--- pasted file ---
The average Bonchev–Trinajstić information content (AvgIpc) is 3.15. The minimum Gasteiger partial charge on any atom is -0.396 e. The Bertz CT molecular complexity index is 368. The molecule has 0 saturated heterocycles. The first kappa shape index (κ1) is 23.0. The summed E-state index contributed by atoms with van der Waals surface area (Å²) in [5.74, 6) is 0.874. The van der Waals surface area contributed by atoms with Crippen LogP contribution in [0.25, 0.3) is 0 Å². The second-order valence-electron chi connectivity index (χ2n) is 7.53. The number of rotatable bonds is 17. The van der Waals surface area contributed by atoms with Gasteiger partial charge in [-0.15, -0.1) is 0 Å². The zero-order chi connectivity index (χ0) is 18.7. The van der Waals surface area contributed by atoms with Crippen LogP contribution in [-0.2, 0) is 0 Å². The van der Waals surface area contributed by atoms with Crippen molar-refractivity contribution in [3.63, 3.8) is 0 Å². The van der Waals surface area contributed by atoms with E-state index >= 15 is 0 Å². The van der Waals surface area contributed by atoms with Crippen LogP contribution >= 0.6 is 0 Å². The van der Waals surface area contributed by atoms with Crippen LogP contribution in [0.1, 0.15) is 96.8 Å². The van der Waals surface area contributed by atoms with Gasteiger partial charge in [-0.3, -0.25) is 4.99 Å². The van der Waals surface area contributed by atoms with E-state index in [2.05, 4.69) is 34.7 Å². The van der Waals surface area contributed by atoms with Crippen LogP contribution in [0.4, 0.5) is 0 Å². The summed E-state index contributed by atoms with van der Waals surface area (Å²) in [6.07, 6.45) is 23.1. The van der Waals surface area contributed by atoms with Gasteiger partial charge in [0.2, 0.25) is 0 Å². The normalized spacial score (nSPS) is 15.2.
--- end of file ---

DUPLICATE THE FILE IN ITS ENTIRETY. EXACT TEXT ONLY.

The average Bonchev–Trinajstić information content (AvgIpc) is 3.15. The minimum Gasteiger partial charge on any atom is -0.396 e. The Bertz CT molecular complexity index is 368. The molecule has 0 saturated heterocycles. The first kappa shape index (κ1) is 23.0. The summed E-state index contributed by atoms with van der Waals surface area (Å²) in [5.74, 6) is 0.874. The van der Waals surface area contributed by atoms with Crippen LogP contribution in [0.25, 0.3) is 0 Å². The second-order valence-electron chi connectivity index (χ2n) is 7.53. The number of rotatable bonds is 17. The van der Waals surface area contributed by atoms with Gasteiger partial charge in [-0.15, -0.1) is 0 Å². The zero-order chi connectivity index (χ0) is 18.7. The van der Waals surface area contributed by atoms with Crippen LogP contribution in [-0.2, 0) is 0 Å². The van der Waals surface area contributed by atoms with Crippen molar-refractivity contribution in [3.63, 3.8) is 0 Å². The van der Waals surface area contributed by atoms with E-state index >= 15 is 0 Å². The van der Waals surface area contributed by atoms with Crippen LogP contribution >= 0.6 is 0 Å². The van der Waals surface area contributed by atoms with Crippen LogP contribution in [0.1, 0.15) is 96.8 Å². The van der Waals surface area contributed by atoms with Gasteiger partial charge in [-0.3, -0.25) is 4.99 Å². The van der Waals surface area contributed by atoms with E-state index in [2.05, 4.69) is 34.7 Å². The van der Waals surface area contributed by atoms with Crippen LogP contribution in [0.4, 0.5) is 0 Å². The summed E-state index contributed by atoms with van der Waals surface area (Å²) in [6.07, 6.45) is 23.1. The van der Waals surface area contributed by atoms with Gasteiger partial charge in [0.2, 0.25) is 0 Å². The normalized spacial score (nSPS) is 15.2.